The 2021 edition of the Greater Boston Housing Report Card focuses on the impact of the COVID-19 pandemic on the Greater Boston economy and housing market, with an emphasis on three areas: economic inequality and housing costs, housing stability, and the housing market, including the impact of the pandemic on housing production.
Not surprisingly, the data show the economic burdens of the pandemic fell most harshly on communities of color - but they also suggest emergency measures undertaken to stabilize the market and protect renters and owners made a difference. Looking ahead, keeping or even expanding many of these measures in the longer-term, as well as a renewed focus on housing production will play a key role in the market's future.
Explore the report chapter-by-chapter, or download the full report to learn more.
Sandy Kendall and Soni Gupta, The Boston Foundation
Kate Canfield, Canfield Design
While the COVID-19 pandemic was first and foremost a public health crisis, the resulting economic impacts fell most harshly on communities with higher percentages of lower-wage and housing cost-burdened workers, who most often are Black and Latino. The pandemic exacerbated the wealth inequality in Greater Boston, underscoring the need for consideration of policies like guaranteed income, enhanced child care supports, and enhanced housing voucher programs.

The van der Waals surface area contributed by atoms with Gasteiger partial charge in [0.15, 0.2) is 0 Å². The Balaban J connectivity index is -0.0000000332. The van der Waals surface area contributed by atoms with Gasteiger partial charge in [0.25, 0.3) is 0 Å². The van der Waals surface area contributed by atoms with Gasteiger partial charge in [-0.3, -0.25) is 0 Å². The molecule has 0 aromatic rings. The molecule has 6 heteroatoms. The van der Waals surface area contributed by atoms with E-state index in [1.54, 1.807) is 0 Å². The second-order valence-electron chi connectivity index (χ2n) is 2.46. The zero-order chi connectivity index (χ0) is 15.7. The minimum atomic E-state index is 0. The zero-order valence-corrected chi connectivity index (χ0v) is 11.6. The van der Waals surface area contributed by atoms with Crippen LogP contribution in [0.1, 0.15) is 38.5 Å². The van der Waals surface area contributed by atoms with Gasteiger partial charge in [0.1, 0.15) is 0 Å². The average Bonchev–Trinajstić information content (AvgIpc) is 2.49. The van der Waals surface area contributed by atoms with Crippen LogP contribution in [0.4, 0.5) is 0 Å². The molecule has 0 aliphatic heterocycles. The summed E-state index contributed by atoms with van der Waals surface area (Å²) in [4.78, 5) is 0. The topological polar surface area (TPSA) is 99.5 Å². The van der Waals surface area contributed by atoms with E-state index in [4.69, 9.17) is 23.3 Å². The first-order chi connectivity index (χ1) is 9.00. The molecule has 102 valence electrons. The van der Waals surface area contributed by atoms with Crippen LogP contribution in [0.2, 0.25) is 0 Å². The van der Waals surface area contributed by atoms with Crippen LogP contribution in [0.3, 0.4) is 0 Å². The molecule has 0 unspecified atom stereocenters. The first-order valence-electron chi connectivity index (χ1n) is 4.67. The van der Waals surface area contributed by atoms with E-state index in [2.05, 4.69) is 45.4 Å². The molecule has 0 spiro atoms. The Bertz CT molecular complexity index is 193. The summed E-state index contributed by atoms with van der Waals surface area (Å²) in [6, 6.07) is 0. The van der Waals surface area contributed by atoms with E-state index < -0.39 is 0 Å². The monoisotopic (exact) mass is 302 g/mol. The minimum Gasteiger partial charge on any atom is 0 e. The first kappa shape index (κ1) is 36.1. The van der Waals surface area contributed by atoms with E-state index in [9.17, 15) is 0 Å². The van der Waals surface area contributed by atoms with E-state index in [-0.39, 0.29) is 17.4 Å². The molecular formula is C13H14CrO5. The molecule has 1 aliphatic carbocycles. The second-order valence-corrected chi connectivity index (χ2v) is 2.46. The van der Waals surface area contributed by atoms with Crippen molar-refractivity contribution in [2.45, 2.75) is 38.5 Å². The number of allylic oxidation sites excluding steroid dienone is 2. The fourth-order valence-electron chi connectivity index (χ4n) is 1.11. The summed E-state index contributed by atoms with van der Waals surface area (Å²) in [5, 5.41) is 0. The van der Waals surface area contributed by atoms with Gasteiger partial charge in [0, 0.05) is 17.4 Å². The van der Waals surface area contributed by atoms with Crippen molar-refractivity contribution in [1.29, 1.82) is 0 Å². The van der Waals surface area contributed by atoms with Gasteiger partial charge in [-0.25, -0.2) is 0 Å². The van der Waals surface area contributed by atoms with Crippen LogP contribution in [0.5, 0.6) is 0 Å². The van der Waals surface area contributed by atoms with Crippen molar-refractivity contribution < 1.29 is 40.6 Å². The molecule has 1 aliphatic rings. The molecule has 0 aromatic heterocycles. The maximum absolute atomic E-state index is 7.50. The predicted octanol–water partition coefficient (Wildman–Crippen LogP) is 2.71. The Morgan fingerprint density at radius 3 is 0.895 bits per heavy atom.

Emergency actions, including assistance programs and an eviction moratorium kept the pandemic from turning into a housing catastrophe for thousands of Greater Boston residents and families. However, evictions are still happening. Now, as thousands of renters and owners with mortgages face the end of moratoria and other measures that protected them if they fell behind in payments, items like expedited access to housing stability funds and the extension of other measures put in place to protect households are crucial.
The pandemic has amplified what was already one of Greater Boston's most pressing needs - adequate housing supply in smart, sustainable, transit-accessible locations. Even before the pandemic, construction was failing to keep pace with affordable housing goals. As post-pandemic home prices continue to rise, building on innovations in zoning, transit-oriented housing and housing equity are essential.